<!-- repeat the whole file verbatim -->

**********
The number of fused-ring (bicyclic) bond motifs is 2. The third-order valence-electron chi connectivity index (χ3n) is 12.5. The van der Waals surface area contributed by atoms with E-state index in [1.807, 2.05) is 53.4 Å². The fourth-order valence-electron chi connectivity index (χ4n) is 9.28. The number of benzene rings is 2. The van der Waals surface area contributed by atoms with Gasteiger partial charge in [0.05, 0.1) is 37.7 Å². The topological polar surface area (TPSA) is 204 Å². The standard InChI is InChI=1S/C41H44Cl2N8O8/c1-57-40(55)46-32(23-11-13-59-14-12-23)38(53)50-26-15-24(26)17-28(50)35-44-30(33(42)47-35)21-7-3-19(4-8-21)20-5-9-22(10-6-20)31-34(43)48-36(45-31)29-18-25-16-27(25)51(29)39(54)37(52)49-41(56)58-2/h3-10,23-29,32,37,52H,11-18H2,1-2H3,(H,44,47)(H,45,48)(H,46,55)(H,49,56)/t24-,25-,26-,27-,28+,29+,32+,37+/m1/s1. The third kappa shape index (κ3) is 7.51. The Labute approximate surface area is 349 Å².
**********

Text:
The number of fused-ring (bicyclic) bond motifs is 2. The third-order valence-electron chi connectivity index (χ3n) is 12.5. The van der Waals surface area contributed by atoms with E-state index in [1.807, 2.05) is 53.4 Å². The fourth-order valence-electron chi connectivity index (χ4n) is 9.28. The number of benzene rings is 2. The van der Waals surface area contributed by atoms with Gasteiger partial charge in [0.05, 0.1) is 37.7 Å². The topological polar surface area (TPSA) is 204 Å². The standard InChI is InChI=1S/C41H44Cl2N8O8/c1-57-40(55)46-32(23-11-13-59-14-12-23)38(53)50-26-15-24(26)17-28(50)35-44-30(33(42)47-35)21-7-3-19(4-8-21)20-5-9-22(10-6-20)31-34(43)48-36(45-31)29-18-25-16-27(25)51(29)39(54)37(52)49-41(56)58-2/h3-10,23-29,32,37,52H,11-18H2,1-2H3,(H,44,47)(H,45,48)(H,46,55)(H,49,56)/t24-,25-,26-,27-,28+,29+,32+,37+/m1/s1. The third kappa shape index (κ3) is 7.51. The Labute approximate surface area is 349 Å².